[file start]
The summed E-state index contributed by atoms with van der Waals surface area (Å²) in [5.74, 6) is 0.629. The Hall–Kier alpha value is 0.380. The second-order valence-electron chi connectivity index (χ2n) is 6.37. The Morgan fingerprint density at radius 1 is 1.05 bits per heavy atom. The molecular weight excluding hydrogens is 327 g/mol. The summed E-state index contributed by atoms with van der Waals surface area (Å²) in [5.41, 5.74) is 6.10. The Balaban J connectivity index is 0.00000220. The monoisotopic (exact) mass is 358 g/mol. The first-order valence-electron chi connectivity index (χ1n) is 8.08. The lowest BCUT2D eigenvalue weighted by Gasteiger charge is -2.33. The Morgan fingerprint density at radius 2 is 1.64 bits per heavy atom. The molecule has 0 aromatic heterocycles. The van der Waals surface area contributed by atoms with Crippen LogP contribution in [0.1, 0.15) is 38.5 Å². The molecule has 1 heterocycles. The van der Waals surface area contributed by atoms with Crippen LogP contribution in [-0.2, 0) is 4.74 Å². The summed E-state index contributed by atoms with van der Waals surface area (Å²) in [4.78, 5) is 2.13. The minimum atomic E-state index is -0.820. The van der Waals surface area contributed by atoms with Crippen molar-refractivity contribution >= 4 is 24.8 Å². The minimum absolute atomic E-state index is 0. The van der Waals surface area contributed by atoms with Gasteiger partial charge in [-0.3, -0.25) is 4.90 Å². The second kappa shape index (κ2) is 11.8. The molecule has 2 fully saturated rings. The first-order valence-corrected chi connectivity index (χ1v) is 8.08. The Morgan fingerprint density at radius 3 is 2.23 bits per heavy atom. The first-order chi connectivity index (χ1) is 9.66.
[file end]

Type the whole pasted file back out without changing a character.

The summed E-state index contributed by atoms with van der Waals surface area (Å²) in [5.74, 6) is 0.629. The Hall–Kier alpha value is 0.380. The second-order valence-electron chi connectivity index (χ2n) is 6.37. The Morgan fingerprint density at radius 1 is 1.05 bits per heavy atom. The molecular weight excluding hydrogens is 327 g/mol. The summed E-state index contributed by atoms with van der Waals surface area (Å²) in [5.41, 5.74) is 6.10. The Balaban J connectivity index is 0.00000220. The monoisotopic (exact) mass is 358 g/mol. The first-order valence-electron chi connectivity index (χ1n) is 8.08. The lowest BCUT2D eigenvalue weighted by Gasteiger charge is -2.33. The Morgan fingerprint density at radius 2 is 1.64 bits per heavy atom. The molecule has 0 aromatic heterocycles. The van der Waals surface area contributed by atoms with Crippen LogP contribution in [0.1, 0.15) is 38.5 Å². The molecule has 1 heterocycles. The van der Waals surface area contributed by atoms with Crippen LogP contribution in [-0.2, 0) is 4.74 Å². The summed E-state index contributed by atoms with van der Waals surface area (Å²) in [4.78, 5) is 2.13. The minimum atomic E-state index is -0.820. The van der Waals surface area contributed by atoms with Crippen molar-refractivity contribution >= 4 is 24.8 Å². The minimum absolute atomic E-state index is 0. The van der Waals surface area contributed by atoms with Gasteiger partial charge in [-0.3, -0.25) is 4.90 Å². The second kappa shape index (κ2) is 11.8. The molecule has 2 fully saturated rings. The first-order valence-corrected chi connectivity index (χ1v) is 8.08. The Morgan fingerprint density at radius 3 is 2.23 bits per heavy atom. The first-order chi connectivity index (χ1) is 9.66.